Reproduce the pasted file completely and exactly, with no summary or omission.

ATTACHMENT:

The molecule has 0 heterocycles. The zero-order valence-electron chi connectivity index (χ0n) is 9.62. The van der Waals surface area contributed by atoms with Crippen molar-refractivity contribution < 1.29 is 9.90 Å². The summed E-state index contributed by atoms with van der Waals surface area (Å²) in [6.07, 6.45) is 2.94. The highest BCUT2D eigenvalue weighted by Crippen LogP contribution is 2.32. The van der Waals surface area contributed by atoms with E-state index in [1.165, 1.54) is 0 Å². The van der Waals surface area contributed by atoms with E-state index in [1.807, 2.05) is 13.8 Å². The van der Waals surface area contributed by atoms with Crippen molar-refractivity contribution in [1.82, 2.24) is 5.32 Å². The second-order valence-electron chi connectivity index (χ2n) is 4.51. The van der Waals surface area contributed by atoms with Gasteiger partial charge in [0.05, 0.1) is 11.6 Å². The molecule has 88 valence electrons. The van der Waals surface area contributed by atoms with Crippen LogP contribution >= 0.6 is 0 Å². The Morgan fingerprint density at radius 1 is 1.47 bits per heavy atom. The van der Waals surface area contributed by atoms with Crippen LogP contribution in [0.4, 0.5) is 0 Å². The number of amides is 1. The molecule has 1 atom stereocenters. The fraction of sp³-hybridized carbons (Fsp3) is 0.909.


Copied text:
The molecule has 0 heterocycles. The zero-order valence-electron chi connectivity index (χ0n) is 9.62. The van der Waals surface area contributed by atoms with Crippen molar-refractivity contribution < 1.29 is 9.90 Å². The summed E-state index contributed by atoms with van der Waals surface area (Å²) in [6.07, 6.45) is 2.94. The highest BCUT2D eigenvalue weighted by Crippen LogP contribution is 2.32. The van der Waals surface area contributed by atoms with E-state index in [1.165, 1.54) is 0 Å². The van der Waals surface area contributed by atoms with E-state index in [1.807, 2.05) is 13.8 Å². The van der Waals surface area contributed by atoms with Crippen molar-refractivity contribution in [1.82, 2.24) is 5.32 Å². The second-order valence-electron chi connectivity index (χ2n) is 4.51. The van der Waals surface area contributed by atoms with Gasteiger partial charge in [0.05, 0.1) is 11.6 Å². The molecule has 88 valence electrons. The van der Waals surface area contributed by atoms with Crippen LogP contribution >= 0.6 is 0 Å². The Morgan fingerprint density at radius 1 is 1.47 bits per heavy atom. The van der Waals surface area contributed by atoms with Crippen LogP contribution in [0.4, 0.5) is 0 Å². The number of amides is 1. The molecule has 1 atom stereocenters. The fraction of sp³-hybridized carbons (Fsp3) is 0.909.